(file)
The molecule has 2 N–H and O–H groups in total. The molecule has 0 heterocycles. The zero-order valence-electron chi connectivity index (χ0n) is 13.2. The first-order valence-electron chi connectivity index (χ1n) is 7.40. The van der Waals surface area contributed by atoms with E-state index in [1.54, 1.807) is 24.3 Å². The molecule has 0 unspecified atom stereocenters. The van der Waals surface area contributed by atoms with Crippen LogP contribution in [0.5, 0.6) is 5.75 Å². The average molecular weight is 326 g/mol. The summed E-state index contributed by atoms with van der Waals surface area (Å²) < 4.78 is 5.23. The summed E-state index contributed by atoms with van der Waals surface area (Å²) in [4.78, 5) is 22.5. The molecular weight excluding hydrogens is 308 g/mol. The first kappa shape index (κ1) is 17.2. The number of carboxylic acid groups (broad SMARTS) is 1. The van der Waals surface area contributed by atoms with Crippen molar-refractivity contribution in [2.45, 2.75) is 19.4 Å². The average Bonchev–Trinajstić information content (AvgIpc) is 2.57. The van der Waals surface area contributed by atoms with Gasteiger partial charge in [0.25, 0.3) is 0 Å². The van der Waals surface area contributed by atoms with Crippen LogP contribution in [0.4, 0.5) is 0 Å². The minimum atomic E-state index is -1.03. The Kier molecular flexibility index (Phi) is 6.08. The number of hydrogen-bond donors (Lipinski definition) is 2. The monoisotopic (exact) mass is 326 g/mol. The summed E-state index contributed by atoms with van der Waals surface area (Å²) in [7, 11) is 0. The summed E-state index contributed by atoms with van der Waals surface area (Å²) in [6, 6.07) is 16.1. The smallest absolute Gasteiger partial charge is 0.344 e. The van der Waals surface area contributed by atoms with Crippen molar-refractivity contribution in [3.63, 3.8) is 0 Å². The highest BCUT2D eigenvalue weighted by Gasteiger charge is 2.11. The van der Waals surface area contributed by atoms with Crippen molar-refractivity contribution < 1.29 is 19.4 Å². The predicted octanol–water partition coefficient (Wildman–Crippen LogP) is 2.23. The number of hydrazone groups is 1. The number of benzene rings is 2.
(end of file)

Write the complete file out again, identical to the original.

The molecule has 2 N–H and O–H groups in total. The molecule has 0 heterocycles. The zero-order valence-electron chi connectivity index (χ0n) is 13.2. The first-order valence-electron chi connectivity index (χ1n) is 7.40. The van der Waals surface area contributed by atoms with E-state index in [1.54, 1.807) is 24.3 Å². The molecule has 0 unspecified atom stereocenters. The van der Waals surface area contributed by atoms with Crippen LogP contribution in [0.5, 0.6) is 5.75 Å². The average molecular weight is 326 g/mol. The summed E-state index contributed by atoms with van der Waals surface area (Å²) < 4.78 is 5.23. The summed E-state index contributed by atoms with van der Waals surface area (Å²) in [4.78, 5) is 22.5. The molecular weight excluding hydrogens is 308 g/mol. The first kappa shape index (κ1) is 17.2. The number of carboxylic acid groups (broad SMARTS) is 1. The van der Waals surface area contributed by atoms with Crippen molar-refractivity contribution in [2.45, 2.75) is 19.4 Å². The average Bonchev–Trinajstić information content (AvgIpc) is 2.57. The van der Waals surface area contributed by atoms with Gasteiger partial charge in [0.25, 0.3) is 0 Å². The van der Waals surface area contributed by atoms with Crippen LogP contribution in [0.4, 0.5) is 0 Å². The minimum atomic E-state index is -1.03. The Kier molecular flexibility index (Phi) is 6.08. The number of hydrogen-bond donors (Lipinski definition) is 2. The monoisotopic (exact) mass is 326 g/mol. The summed E-state index contributed by atoms with van der Waals surface area (Å²) in [7, 11) is 0. The summed E-state index contributed by atoms with van der Waals surface area (Å²) in [6, 6.07) is 16.1. The smallest absolute Gasteiger partial charge is 0.344 e. The van der Waals surface area contributed by atoms with Crippen molar-refractivity contribution in [3.63, 3.8) is 0 Å². The highest BCUT2D eigenvalue weighted by Gasteiger charge is 2.11. The van der Waals surface area contributed by atoms with Crippen molar-refractivity contribution < 1.29 is 19.4 Å². The predicted octanol–water partition coefficient (Wildman–Crippen LogP) is 2.23. The number of hydrazone groups is 1. The number of benzene rings is 2.